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The Religious Affiliation of Catholic Social Activist
Religion in Hollywood? You're a lot more likely to find Jim Carrey reciting Shakespeare or Sony Pictures releasing a profitable film.
"A movie about faith" is as welcome a show-business phrase as "Something's terribly wrong with your BMW." And yet two new films with solid spiritual underpinnings -- one produced by Roman Catholic missionaries and one about a Roman Catholic missionary -- will debut within the next two months.
"The Spitfire Grill" and "Entertaining Angels: The Dorothy Day Story" are fully different films. Both nonetheless explore similar theological questions of redemption and selflessness.
Due partly to such "uncommercial" themes, the movies faced long odds -- neither was financed by the major studios, and "Dorothy Day" took more than a decade to make. Not surprisingly, both films were made on minuscule budgets of around $6 million.
The stories behind the two films dramatize Hollywood's queasiness over religion even as some moviegoers and political leaders say they want less violence and more kindness.
At the same time, "The Spitfire Grill" and "Dorothy Day" demonstrate that well-intentioned filmmakers can bypass the system and create movies focused more on prophecy than profits...
"Dorothy Day" comes from Paulist Productions, the makers of 1989's "Romero," about El Salvador's slain Archbishop Oscar Romero. The production company is headed by the Rev. Ellwood Kieser, a Paulist priest who presides over the Humanitas Prizes, cash awards given to television shows and movies celebrating positive human values.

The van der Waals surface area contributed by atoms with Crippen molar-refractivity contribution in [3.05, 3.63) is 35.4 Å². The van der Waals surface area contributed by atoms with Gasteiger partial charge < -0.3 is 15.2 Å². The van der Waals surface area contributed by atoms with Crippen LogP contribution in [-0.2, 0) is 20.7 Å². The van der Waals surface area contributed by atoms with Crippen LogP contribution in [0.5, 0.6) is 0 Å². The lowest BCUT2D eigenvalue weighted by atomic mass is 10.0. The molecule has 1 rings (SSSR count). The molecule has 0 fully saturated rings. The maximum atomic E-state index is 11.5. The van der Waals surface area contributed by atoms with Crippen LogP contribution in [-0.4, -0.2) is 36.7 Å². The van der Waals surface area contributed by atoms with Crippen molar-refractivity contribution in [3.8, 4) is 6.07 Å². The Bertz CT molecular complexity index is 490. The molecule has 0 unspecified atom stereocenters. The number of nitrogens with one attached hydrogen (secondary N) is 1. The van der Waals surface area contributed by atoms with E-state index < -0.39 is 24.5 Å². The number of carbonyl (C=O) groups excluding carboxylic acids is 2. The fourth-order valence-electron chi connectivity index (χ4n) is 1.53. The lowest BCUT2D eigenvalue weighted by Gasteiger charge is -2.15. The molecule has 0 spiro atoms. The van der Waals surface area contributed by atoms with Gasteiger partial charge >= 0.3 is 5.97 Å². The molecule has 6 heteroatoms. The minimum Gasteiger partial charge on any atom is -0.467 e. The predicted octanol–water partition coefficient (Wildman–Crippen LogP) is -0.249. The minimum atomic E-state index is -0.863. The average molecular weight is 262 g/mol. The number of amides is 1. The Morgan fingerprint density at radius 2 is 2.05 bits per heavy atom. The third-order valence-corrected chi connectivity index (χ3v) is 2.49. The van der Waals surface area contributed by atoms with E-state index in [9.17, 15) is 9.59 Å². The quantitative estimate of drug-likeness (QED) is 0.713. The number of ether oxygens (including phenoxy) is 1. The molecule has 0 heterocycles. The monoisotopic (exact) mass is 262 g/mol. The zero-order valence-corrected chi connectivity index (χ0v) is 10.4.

Ms. Day, the founder of the Catholic Worker social action movement, died in 1980. The movie explores her unusual journey to feeding the hungry and challenging the church, an ultimately triumphant odyssey marked by personal challenges and self-doubt. The movie was funded by donors.
"It's not your typical studio film," says Moira Kelly ("Chaplin"), who stars as Dorothy Day. "There are no car chases or sex scenes. It's a film with a very strong message. But it's not a Catholic film. It's a film about being human."
In contemporary Hollywood thinking -- where guns and natural disasters typically trump ideals and character-driven fables -- Ms. Day's story is anathema. "It's just such a very different picture -- it's saying something the American public is not interested in hearing from the mass media," says Rev. Kieser, who won six Emmys for his old "Insight" daytime serial TV show.
"This picture says the meaning of life is in loving, sharing and giving to the point where it hurts," Rev. Kieser says.
"What motion picture can you name besides 'Dead Man Walking' whose main character transcends her ego in the loving service of another person?"
Rev. Kieser showed "Dorothy Day" to all of the major studios, and all passed because they didn't think it would make money. "The powers that be in Hollywood do not think spiritual enrichment can be entertaining for a mass audience," he says.
Disappointed but undefeated, Rev. Kieser decided to distribute the film himself, an arduous task that occasionally has succeeded in the past.
"Dorothy Day" was invited to premiere at the Toronto Film Festival on Sept. 8 and will debut in New York and Los Angeles theaters in late September or early October...